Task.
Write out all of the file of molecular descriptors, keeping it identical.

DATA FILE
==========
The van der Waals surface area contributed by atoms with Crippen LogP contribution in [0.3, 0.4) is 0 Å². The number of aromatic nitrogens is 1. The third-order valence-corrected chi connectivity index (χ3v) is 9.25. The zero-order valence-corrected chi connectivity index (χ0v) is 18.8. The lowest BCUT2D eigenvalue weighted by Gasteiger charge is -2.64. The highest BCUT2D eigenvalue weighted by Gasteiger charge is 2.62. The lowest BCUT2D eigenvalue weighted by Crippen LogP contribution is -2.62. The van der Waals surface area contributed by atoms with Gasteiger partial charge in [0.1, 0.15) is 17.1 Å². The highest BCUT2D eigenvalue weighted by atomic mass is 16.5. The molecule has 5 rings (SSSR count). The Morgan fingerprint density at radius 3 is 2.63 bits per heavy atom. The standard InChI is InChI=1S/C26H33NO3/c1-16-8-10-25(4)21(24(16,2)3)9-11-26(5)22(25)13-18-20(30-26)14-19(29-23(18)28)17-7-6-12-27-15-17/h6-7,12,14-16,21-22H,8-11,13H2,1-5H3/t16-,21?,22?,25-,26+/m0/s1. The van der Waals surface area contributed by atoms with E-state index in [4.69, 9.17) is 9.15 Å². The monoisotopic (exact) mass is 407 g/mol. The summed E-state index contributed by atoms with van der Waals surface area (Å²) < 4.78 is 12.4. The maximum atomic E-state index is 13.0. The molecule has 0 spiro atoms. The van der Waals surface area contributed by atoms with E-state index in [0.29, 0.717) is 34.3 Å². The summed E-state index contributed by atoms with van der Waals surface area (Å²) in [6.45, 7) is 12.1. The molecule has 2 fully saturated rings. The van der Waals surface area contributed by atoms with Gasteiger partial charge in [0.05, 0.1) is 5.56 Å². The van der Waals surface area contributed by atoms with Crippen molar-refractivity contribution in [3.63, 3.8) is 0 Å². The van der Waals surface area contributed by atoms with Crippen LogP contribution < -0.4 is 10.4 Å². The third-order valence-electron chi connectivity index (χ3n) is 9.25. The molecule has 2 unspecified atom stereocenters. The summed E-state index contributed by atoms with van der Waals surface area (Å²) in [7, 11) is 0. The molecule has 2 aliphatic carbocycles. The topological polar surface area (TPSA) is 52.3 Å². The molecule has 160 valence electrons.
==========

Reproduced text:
The van der Waals surface area contributed by atoms with Crippen LogP contribution in [0.3, 0.4) is 0 Å². The number of aromatic nitrogens is 1. The third-order valence-corrected chi connectivity index (χ3v) is 9.25. The zero-order valence-corrected chi connectivity index (χ0v) is 18.8. The lowest BCUT2D eigenvalue weighted by Gasteiger charge is -2.64. The highest BCUT2D eigenvalue weighted by Gasteiger charge is 2.62. The lowest BCUT2D eigenvalue weighted by Crippen LogP contribution is -2.62. The van der Waals surface area contributed by atoms with Gasteiger partial charge in [0.1, 0.15) is 17.1 Å². The highest BCUT2D eigenvalue weighted by atomic mass is 16.5. The molecule has 5 rings (SSSR count). The Morgan fingerprint density at radius 3 is 2.63 bits per heavy atom. The standard InChI is InChI=1S/C26H33NO3/c1-16-8-10-25(4)21(24(16,2)3)9-11-26(5)22(25)13-18-20(30-26)14-19(29-23(18)28)17-7-6-12-27-15-17/h6-7,12,14-16,21-22H,8-11,13H2,1-5H3/t16-,21?,22?,25-,26+/m0/s1. The van der Waals surface area contributed by atoms with E-state index in [4.69, 9.17) is 9.15 Å². The monoisotopic (exact) mass is 407 g/mol. The summed E-state index contributed by atoms with van der Waals surface area (Å²) < 4.78 is 12.4. The maximum atomic E-state index is 13.0. The molecule has 0 spiro atoms. The van der Waals surface area contributed by atoms with E-state index in [0.29, 0.717) is 34.3 Å². The summed E-state index contributed by atoms with van der Waals surface area (Å²) in [6.45, 7) is 12.1. The molecule has 2 fully saturated rings. The van der Waals surface area contributed by atoms with Gasteiger partial charge in [0.05, 0.1) is 5.56 Å². The van der Waals surface area contributed by atoms with Crippen molar-refractivity contribution in [3.63, 3.8) is 0 Å². The van der Waals surface area contributed by atoms with Crippen LogP contribution < -0.4 is 10.4 Å². The third-order valence-electron chi connectivity index (χ3n) is 9.25. The molecule has 2 unspecified atom stereocenters. The summed E-state index contributed by atoms with van der Waals surface area (Å²) in [7, 11) is 0. The molecule has 2 aliphatic carbocycles. The topological polar surface area (TPSA) is 52.3 Å². The molecule has 160 valence electrons.